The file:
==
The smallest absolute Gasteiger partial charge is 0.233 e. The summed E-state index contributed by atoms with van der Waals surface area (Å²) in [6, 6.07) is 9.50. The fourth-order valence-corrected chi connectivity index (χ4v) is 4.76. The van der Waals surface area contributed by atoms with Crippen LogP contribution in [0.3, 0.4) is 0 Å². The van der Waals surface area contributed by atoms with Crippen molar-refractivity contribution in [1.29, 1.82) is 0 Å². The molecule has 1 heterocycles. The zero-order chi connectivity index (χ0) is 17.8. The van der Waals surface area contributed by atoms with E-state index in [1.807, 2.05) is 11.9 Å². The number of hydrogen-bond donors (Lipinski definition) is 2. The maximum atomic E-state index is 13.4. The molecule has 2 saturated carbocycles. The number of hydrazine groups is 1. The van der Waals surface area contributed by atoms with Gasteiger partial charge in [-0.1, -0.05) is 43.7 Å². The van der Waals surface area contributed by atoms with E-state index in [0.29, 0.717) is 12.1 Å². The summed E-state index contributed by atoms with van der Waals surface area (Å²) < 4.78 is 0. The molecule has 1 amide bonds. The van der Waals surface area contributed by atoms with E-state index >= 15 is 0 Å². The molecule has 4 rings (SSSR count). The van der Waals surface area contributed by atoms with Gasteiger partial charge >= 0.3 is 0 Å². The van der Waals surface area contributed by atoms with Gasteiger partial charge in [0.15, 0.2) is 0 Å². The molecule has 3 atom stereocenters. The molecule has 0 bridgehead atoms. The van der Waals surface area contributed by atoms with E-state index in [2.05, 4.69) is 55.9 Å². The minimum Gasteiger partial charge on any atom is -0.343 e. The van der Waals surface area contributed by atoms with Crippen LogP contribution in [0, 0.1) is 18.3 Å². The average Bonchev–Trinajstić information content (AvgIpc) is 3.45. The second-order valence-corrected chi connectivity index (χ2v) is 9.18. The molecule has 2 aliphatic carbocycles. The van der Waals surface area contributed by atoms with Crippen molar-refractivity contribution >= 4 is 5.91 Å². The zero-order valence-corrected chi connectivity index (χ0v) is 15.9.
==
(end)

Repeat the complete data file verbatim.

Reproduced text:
The smallest absolute Gasteiger partial charge is 0.233 e. The summed E-state index contributed by atoms with van der Waals surface area (Å²) in [6, 6.07) is 9.50. The fourth-order valence-corrected chi connectivity index (χ4v) is 4.76. The van der Waals surface area contributed by atoms with Crippen LogP contribution in [0.3, 0.4) is 0 Å². The van der Waals surface area contributed by atoms with Crippen molar-refractivity contribution in [1.29, 1.82) is 0 Å². The molecule has 1 heterocycles. The zero-order chi connectivity index (χ0) is 17.8. The van der Waals surface area contributed by atoms with E-state index in [1.807, 2.05) is 11.9 Å². The number of hydrogen-bond donors (Lipinski definition) is 2. The maximum atomic E-state index is 13.4. The molecule has 2 saturated carbocycles. The number of hydrazine groups is 1. The van der Waals surface area contributed by atoms with Gasteiger partial charge in [-0.1, -0.05) is 43.7 Å². The van der Waals surface area contributed by atoms with E-state index in [0.29, 0.717) is 12.1 Å². The summed E-state index contributed by atoms with van der Waals surface area (Å²) < 4.78 is 0. The molecule has 1 amide bonds. The van der Waals surface area contributed by atoms with E-state index >= 15 is 0 Å². The molecule has 4 rings (SSSR count). The van der Waals surface area contributed by atoms with Gasteiger partial charge >= 0.3 is 0 Å². The van der Waals surface area contributed by atoms with Gasteiger partial charge in [0.15, 0.2) is 0 Å². The molecule has 3 atom stereocenters. The molecule has 0 bridgehead atoms. The van der Waals surface area contributed by atoms with E-state index in [2.05, 4.69) is 55.9 Å². The minimum Gasteiger partial charge on any atom is -0.343 e. The van der Waals surface area contributed by atoms with Crippen LogP contribution in [0, 0.1) is 18.3 Å². The average Bonchev–Trinajstić information content (AvgIpc) is 3.45. The second-order valence-corrected chi connectivity index (χ2v) is 9.18. The molecule has 2 aliphatic carbocycles. The van der Waals surface area contributed by atoms with Crippen molar-refractivity contribution >= 4 is 5.91 Å². The zero-order valence-corrected chi connectivity index (χ0v) is 15.9.